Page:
The dioceses of Egypt, Rumania, and Bulgaria, which are dependent on the patriarchate of Constantinople, follow the system in vogue in the latter, so far as that is compatible with the laws of their country. The dioceses of Persia, of Europe, and America, which are dependents of the see of Etchmiadzin, comply with the customs prevailing in the Caucasus. [Each of these dioceses being under the jurisdiction of Etchmiadzin complies with administrative customs prevailing in its own country.]
From what has been said above, it will be inferred that, of all Christian communities, the Armenian Church is the one wherein the democratic spirit excels in all its vividness and truth. Sacerdotal exclusiveness, so fatal to the good fellowship which should exist between the Church and the faithful, between the shepherd and his flock, is altogether alien to her being. This traditional participation of the lay element in church matters dates back to the earliest period of her history, and its roots are sunk e=deep into those beginnings which have been most pregnant with the welfare of Christianity. Thus the transactions of the national councils invariably testify that formerly princes and satraps, and, after them, the leading men and the deputies, in a word, the representatives of the people, have ever continued to take their place side by side with bishops and doctors in the councils. They are known to have taken an active part in all discussions bearing on questions of doctrine and discipline, and have then set their sign-manual at the foot of deeds and canons as effective members of councils. This old-established principle prevails even to this day in the customs of the nation, and it is by reason of it that the presence of the laity is justified in the ecclesiastical assemblies and councils. In making over to the element a large share in the administration of the Armenian Church, the two dangers which imperil the Western Church are averted: the first of these is known and clericalism; the other is indifference in the religious sphere.
The Name of the Church
There is a generally prevalent custom for each Church to have an ethnographical name, combined with one of a doctrinal denomination: the first is derived from the country or the race; the second from the doctrinal principle she follows. Thus we say, the Greek Orthodox Church, the Latin Catholic Church, the Anglican Episcopal Church, the Scotch Presbyterian Church, and so on. Yet, with regard to the Armenian Church, no term has been hit upon which in in keeping with her doctrinal denomination. The Armenians make use of the ethnographic name of the Armenian Church (Hay Ekeghetzi), or the Church of Armenia or of the Armenians (Hayastaniatz or Hayotz Ekeghetzi). The terms holy (soorb), apostolic (arakelakan), orthodox (ooghapar), and other similar expressions which are usually current, have in fact no official authorization.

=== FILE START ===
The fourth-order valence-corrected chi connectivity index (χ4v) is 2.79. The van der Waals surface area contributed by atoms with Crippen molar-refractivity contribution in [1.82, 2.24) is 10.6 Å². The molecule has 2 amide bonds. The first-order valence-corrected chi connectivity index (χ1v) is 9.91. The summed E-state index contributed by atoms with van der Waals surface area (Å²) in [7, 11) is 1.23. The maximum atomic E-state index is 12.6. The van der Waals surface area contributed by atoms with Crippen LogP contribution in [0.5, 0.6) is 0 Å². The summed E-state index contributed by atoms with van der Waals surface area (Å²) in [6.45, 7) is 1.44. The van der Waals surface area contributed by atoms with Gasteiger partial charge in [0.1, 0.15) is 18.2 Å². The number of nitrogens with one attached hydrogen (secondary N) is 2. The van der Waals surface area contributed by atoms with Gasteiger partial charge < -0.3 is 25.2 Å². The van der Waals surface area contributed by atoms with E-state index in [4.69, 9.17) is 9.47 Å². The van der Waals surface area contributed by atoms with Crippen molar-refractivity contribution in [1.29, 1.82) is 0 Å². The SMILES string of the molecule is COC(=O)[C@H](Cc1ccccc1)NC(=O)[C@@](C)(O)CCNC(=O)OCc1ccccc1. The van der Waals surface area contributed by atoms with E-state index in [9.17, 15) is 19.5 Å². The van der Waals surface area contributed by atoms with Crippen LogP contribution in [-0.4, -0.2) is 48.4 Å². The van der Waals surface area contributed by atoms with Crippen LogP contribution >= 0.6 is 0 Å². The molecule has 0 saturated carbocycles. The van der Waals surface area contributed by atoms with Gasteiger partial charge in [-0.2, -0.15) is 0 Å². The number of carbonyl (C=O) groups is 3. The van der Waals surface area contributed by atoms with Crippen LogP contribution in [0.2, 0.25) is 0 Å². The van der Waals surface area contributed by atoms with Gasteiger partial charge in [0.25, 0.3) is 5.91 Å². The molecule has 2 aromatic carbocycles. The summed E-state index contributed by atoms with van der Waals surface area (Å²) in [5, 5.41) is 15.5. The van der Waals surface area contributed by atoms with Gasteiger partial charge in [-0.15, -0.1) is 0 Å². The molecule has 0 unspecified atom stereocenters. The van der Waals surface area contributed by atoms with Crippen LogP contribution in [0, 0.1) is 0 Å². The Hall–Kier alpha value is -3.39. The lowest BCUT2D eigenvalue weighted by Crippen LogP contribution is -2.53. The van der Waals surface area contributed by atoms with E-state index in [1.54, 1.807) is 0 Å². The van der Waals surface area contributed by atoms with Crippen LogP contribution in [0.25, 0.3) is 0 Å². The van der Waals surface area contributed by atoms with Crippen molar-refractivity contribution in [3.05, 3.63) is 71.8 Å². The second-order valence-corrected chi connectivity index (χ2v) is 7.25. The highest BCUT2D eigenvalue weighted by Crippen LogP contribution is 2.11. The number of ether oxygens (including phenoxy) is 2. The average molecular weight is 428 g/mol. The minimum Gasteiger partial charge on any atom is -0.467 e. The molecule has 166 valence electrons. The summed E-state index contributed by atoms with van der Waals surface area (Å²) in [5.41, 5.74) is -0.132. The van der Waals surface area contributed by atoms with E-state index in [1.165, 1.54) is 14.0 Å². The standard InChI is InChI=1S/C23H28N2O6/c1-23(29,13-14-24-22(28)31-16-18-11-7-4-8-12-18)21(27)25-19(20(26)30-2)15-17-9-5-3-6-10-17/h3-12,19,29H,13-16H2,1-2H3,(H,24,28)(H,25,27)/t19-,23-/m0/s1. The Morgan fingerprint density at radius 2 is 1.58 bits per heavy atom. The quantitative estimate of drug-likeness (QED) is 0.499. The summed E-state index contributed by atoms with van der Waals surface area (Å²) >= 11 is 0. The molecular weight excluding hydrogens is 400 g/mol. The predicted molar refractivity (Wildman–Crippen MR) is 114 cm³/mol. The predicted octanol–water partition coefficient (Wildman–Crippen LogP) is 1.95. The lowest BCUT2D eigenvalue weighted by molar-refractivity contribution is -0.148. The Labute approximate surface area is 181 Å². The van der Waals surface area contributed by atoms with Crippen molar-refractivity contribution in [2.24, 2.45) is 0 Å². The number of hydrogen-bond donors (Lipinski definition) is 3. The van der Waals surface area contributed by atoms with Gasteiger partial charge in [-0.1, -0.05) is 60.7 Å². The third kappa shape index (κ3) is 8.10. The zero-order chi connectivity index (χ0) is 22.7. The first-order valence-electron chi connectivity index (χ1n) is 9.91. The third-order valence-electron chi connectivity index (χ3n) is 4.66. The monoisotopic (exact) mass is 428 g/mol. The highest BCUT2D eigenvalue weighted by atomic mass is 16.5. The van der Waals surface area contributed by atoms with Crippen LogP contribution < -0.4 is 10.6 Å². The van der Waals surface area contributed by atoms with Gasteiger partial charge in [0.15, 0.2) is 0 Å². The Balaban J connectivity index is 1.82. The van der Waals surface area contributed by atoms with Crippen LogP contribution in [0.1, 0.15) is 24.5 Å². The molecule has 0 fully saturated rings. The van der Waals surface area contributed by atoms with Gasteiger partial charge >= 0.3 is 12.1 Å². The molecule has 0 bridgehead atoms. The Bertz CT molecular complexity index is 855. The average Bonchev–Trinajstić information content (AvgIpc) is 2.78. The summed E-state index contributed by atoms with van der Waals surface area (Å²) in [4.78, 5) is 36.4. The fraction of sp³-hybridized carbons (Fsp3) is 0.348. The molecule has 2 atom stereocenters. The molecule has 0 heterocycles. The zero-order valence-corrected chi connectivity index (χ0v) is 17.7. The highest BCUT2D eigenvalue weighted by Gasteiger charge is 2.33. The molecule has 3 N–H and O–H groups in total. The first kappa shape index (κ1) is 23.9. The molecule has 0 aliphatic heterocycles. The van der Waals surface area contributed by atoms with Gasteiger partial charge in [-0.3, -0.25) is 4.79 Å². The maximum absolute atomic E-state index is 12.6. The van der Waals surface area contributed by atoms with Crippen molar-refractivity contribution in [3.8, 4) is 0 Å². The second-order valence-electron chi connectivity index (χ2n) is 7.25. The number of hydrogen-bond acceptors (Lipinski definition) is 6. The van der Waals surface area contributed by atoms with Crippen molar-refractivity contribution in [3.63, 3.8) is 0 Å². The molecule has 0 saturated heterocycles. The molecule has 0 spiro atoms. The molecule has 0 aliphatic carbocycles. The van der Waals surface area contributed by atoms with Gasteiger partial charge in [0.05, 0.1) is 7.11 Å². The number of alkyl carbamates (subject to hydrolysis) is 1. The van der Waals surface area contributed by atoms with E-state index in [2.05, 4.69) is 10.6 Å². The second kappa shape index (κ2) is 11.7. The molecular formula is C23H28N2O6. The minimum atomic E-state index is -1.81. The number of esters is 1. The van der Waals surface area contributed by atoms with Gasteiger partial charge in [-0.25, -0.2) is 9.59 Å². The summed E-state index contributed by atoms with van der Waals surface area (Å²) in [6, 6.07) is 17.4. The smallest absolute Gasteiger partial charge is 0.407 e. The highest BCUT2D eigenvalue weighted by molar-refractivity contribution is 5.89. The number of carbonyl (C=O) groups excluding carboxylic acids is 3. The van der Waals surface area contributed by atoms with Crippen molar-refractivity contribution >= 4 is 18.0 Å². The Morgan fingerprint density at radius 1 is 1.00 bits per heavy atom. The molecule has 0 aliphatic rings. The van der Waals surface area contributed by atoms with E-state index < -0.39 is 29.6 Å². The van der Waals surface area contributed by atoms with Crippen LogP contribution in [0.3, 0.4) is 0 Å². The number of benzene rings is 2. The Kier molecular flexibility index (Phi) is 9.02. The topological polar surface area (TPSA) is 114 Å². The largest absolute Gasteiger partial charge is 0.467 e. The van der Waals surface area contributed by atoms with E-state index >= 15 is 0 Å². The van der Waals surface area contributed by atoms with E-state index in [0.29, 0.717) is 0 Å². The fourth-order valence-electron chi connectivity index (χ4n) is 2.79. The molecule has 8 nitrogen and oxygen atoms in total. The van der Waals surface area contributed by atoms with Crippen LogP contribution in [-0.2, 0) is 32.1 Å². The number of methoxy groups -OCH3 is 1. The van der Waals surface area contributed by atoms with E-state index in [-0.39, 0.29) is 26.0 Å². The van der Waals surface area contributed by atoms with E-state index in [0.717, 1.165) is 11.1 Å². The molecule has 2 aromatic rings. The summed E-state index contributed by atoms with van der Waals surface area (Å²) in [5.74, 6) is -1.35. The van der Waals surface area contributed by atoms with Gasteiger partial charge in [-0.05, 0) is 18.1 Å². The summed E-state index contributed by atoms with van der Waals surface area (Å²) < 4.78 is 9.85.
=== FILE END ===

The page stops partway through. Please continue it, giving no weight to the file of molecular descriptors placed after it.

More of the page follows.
Its doctrinal appellation dates from the Russian occupation, when the government of the tsar resolved to impose a particular regulation. It was then considered necessary to apply a more specific identification to the name of the Church, as her ethnographic description alone appeared insuffiecient. It was at this period that the word Loosavorchakan, which literally means Illuminatorian, was placed in front to signify the Church’s denomination, an expression which has, by analogy, been rendered by the term Gregorian, the name of St. Gregory the Illuminator. It is on this principle that the designation Armeno-Gregorian Church has been recorded in the Russian polojenia of 1836. It will be found to appear thus in the transaction of the synod of Etchmiadzin.
However, this nomenclature has not been welcomed by Armenian public opinion. Adherence to it tends to remove from the Church its apostolic character, giving it instead merely that of a Church founded in the fourth century. The Roman Catholics, who claim to consider St. Grigor Loosavorich an adherent of Rome, also repudiate the title, but on other grounds. The scruples forbid them to allow to a Church which is held by them to be schismatic the name of a Roman Catholic. They have, therefore, fashioned for their own use the name of Etchmiadznakan, which they have derived from the supreme see of Etchmiadzin. However, as will be readily believed this appellation has found favor neither among the faithful of the Armenian Church, nor with foreign authors.
But, after all, seeing that so much stress is laid on the need of a doctrinal designation, could not that of Ooghapar (Orthodox) Church be adopted, which would at least have the merit of corresponding with the Greek title ofo Orthodox Churchc, and that of the Pravoslave Church in Russian? While quite maintaining the similarity, it would, we should think, have the further merit, by the adoption of a name derived from its own language by each of the Churches, of characterizing the distinction between them. Such a course presents, besides, nothing of an arbitrary nature, since it has already been resorted to in the Almanach de Gotha (1890, p. 949, and 1891, p. 1012).
Finally, it would be in no way an innovation, because the custom of retaining names belonging to nations, with their own peculiar pronunciation, without resorting to translation, is more common than one would suppose. In this way a mass of designations of Hebrew, Greek, and Arian origin retain their native form with but slight change. We should be complying with this practice if we were to adopt the expression Ooghapar Armenian Church. I would have the double merit of indicating at the same time the special constitution of the national Church, and the bond which connects her with the group of orthodox Eastern Churches.